Historic Pocatello church recovers after March boiler explosion

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Frans Bosman works on cleaning disassembled organ pipes May 9 at the First Congregational United Church of Christ in Pocatello. Bosman removed black dust in the pipes after a boiler explosion in the church. | Idaho State Journal

POCATELLO — The First Congregational United Church of Christ in Old Town Pocatello is coming back to life after a shattering boiler explosion.

The blast that splintered interior doors, shattered light fixtures, damaged walls and seriously injured an American Falls couple happened March 21 when the church’s old boiler, which was thought to be disconnected from the natural gas supply, erupted.

The work to restore the oldest church in Pocatello, however, makes it seem like the blast that rocked the structure was ages ago.

“I really feel like we’ve been walking in God’s blessing throughout the entire thing,” said Starr Reardon, lay pastor and groundskeeper at the church.

The church was shut down shortly after the explosion, and its congregation convened for services at a house next door. As plaster was repaired, lights were replaced, new carpet was installed and doors were rebuilt, the church got closer to being accessible again.

Two funerals were held in May before regular worship resumed in the church’s sanctuary on June 4, which just so happened to be Pentecost.

“It was very jovial,” Reardon said. “We had met in the chapel in the building for two or three weeks prior to that, but (we didn’t) have a chance to be in the sanctuary. … We still need some repairs. We’re getting a new carpet (and) waiting to get the sanctuary doors back. It’s a process, but it’s well underway. The church looks beautiful.”

After the explosion, the church was worried about possible damage to the over-100-year-old pipe organ that sits in the sanctuary. So Frans Bosman, of Mosier, Oregon, was called upon.

In 1999, Bosman, who has his own company, Bosman Pipe Organs, was brought on board to enlarge the organ to 22 ranks of pipes, double its original number of ranks.

Every year since, Bosman has returned to the church and its organ to perform routine maintenance on it. When he was informed of the explosion and the possible damage to the instrument, he came to Pocatello as soon as he could to assess the organ.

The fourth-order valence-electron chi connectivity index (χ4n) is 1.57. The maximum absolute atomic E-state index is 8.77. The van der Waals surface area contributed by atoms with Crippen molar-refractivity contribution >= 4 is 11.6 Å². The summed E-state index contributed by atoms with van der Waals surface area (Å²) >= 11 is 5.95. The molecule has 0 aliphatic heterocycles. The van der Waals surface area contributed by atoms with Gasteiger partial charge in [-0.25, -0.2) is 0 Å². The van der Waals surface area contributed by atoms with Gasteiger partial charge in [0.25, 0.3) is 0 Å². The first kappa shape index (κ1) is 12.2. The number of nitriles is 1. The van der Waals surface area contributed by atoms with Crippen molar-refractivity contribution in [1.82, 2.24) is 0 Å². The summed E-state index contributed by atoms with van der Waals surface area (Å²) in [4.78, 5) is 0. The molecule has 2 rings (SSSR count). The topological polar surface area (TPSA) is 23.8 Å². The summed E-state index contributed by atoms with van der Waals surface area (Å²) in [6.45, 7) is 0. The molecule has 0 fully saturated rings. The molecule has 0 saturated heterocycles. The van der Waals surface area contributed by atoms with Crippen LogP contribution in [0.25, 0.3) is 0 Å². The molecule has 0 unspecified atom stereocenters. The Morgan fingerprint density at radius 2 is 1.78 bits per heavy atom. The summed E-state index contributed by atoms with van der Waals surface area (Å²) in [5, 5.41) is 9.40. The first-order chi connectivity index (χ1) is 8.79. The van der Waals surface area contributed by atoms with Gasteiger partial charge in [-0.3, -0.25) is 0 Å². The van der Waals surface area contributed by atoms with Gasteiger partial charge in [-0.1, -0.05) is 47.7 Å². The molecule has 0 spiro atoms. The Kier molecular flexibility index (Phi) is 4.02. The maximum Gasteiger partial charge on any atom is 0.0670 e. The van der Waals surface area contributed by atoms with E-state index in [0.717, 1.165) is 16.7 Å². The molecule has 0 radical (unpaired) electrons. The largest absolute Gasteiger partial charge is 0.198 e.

The good news was that, as far as Bosman could tell, the organ suffered no structural or electrical damage. The bad news, however, was that fine, black dust had settled into the instrument’s pipes. If the dust was to get pulled into the organ’s blowing system, said the church’s organist Shelley Hardin, the organ could cipher, a defect that causes pipes to continuously make sound.

Once Bosman determined what needed to be done, he set to work. On May 9, he began the meticulous project.

“Those pipes had to be cleaned out — completely taken apart and then cleaned out,” Bosman said. “All the brass parts that are creating the tone had to be repolished. Quite a bit of debris came out of them. That took several days to do that, and then of course debris had to be removed from other parts of the organ, and then the organ had to be retuned.”

The entire endeavor took four days — just in time for the funeral of one of the church’s more longstanding members, Doris Mauk, who passed away just a few months shy of her 100th birthday.

Now the organ at the First Congregational United Church of Christ sounds as majestic and heavenly as ever. After being put through a frightening ordeal, the instrument was healed, rejuvenated, renewed — just like the church and its congregation.

“It’s an organ that is there every Sunday when people come to church,” Hardin said. “As people come in the church and think about what happened this week in their life, hopefully the music can go inside them and help them figure out what they want to do with their life and be a comfort. Maybe the hymns, maybe they’re still in their head when they leave the service. … It’s hard to express the visceral reaction our bodies have to music. It can make us feel things we weren’t anticipating feeling, and that’s kind of the Holy Spirit working with us as well.”

This article was originally published in the Idaho State Journal. It is used here with permission.

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